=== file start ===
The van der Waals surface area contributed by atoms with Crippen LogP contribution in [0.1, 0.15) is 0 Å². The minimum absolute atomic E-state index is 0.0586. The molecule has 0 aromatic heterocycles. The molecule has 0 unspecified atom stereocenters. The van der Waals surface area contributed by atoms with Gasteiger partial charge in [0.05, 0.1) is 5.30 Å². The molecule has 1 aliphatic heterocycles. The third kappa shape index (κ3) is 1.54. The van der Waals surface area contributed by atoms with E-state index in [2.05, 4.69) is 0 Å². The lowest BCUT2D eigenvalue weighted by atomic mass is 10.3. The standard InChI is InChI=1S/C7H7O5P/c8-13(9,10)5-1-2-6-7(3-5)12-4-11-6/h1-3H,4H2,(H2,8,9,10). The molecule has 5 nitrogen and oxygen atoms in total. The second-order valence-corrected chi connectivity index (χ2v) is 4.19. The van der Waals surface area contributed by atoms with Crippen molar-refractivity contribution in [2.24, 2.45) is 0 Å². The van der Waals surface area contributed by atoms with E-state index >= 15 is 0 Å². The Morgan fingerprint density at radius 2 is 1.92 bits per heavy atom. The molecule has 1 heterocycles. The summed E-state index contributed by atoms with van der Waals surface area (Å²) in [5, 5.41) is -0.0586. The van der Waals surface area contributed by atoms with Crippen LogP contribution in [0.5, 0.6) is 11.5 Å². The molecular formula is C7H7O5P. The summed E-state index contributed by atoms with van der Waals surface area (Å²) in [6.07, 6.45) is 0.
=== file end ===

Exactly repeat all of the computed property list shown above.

The van der Waals surface area contributed by atoms with Crippen LogP contribution in [0.1, 0.15) is 0 Å². The minimum absolute atomic E-state index is 0.0586. The molecule has 0 aromatic heterocycles. The molecule has 0 unspecified atom stereocenters. The van der Waals surface area contributed by atoms with Gasteiger partial charge in [0.05, 0.1) is 5.30 Å². The molecule has 1 aliphatic heterocycles. The third kappa shape index (κ3) is 1.54. The van der Waals surface area contributed by atoms with E-state index in [2.05, 4.69) is 0 Å². The lowest BCUT2D eigenvalue weighted by atomic mass is 10.3. The standard InChI is InChI=1S/C7H7O5P/c8-13(9,10)5-1-2-6-7(3-5)12-4-11-6/h1-3H,4H2,(H2,8,9,10). The molecule has 5 nitrogen and oxygen atoms in total. The second-order valence-corrected chi connectivity index (χ2v) is 4.19. The van der Waals surface area contributed by atoms with Crippen molar-refractivity contribution in [2.24, 2.45) is 0 Å². The van der Waals surface area contributed by atoms with E-state index >= 15 is 0 Å². The Morgan fingerprint density at radius 2 is 1.92 bits per heavy atom. The molecule has 1 heterocycles. The summed E-state index contributed by atoms with van der Waals surface area (Å²) in [5, 5.41) is -0.0586. The van der Waals surface area contributed by atoms with Crippen LogP contribution in [0.5, 0.6) is 11.5 Å². The molecular formula is C7H7O5P. The summed E-state index contributed by atoms with van der Waals surface area (Å²) in [6.07, 6.45) is 0.